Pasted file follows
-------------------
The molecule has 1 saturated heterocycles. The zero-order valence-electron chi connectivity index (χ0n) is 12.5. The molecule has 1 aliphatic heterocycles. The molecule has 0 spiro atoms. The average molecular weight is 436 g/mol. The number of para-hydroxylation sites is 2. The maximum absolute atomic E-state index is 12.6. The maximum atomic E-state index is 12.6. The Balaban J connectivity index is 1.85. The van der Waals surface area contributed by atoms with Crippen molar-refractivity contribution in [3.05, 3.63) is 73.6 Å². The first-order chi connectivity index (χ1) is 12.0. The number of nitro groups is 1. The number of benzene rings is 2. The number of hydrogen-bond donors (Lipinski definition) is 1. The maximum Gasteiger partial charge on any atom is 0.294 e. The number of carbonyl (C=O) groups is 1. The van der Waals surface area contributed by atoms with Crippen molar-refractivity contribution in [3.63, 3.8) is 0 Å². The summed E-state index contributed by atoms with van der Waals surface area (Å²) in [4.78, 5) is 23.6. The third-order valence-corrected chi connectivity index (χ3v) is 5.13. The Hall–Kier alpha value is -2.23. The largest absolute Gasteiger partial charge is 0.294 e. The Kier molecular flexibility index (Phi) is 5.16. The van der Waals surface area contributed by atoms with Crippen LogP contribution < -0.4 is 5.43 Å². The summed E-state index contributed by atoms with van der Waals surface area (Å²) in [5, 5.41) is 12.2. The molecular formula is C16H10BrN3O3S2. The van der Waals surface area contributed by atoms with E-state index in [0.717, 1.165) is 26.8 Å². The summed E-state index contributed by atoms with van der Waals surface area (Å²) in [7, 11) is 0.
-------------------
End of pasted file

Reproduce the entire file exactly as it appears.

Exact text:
The molecule has 1 saturated heterocycles. The zero-order valence-electron chi connectivity index (χ0n) is 12.5. The molecule has 1 aliphatic heterocycles. The molecule has 0 spiro atoms. The average molecular weight is 436 g/mol. The number of para-hydroxylation sites is 2. The maximum absolute atomic E-state index is 12.6. The maximum atomic E-state index is 12.6. The Balaban J connectivity index is 1.85. The van der Waals surface area contributed by atoms with Crippen molar-refractivity contribution in [3.05, 3.63) is 73.6 Å². The first-order chi connectivity index (χ1) is 12.0. The number of nitro groups is 1. The number of benzene rings is 2. The number of hydrogen-bond donors (Lipinski definition) is 1. The maximum Gasteiger partial charge on any atom is 0.294 e. The number of carbonyl (C=O) groups is 1. The van der Waals surface area contributed by atoms with Crippen molar-refractivity contribution in [3.63, 3.8) is 0 Å². The summed E-state index contributed by atoms with van der Waals surface area (Å²) in [4.78, 5) is 23.6. The third-order valence-corrected chi connectivity index (χ3v) is 5.13. The Hall–Kier alpha value is -2.23. The largest absolute Gasteiger partial charge is 0.294 e. The Kier molecular flexibility index (Phi) is 5.16. The van der Waals surface area contributed by atoms with Crippen LogP contribution < -0.4 is 5.43 Å². The summed E-state index contributed by atoms with van der Waals surface area (Å²) in [5, 5.41) is 12.2. The molecular formula is C16H10BrN3O3S2. The van der Waals surface area contributed by atoms with E-state index in [0.717, 1.165) is 26.8 Å². The summed E-state index contributed by atoms with van der Waals surface area (Å²) in [7, 11) is 0.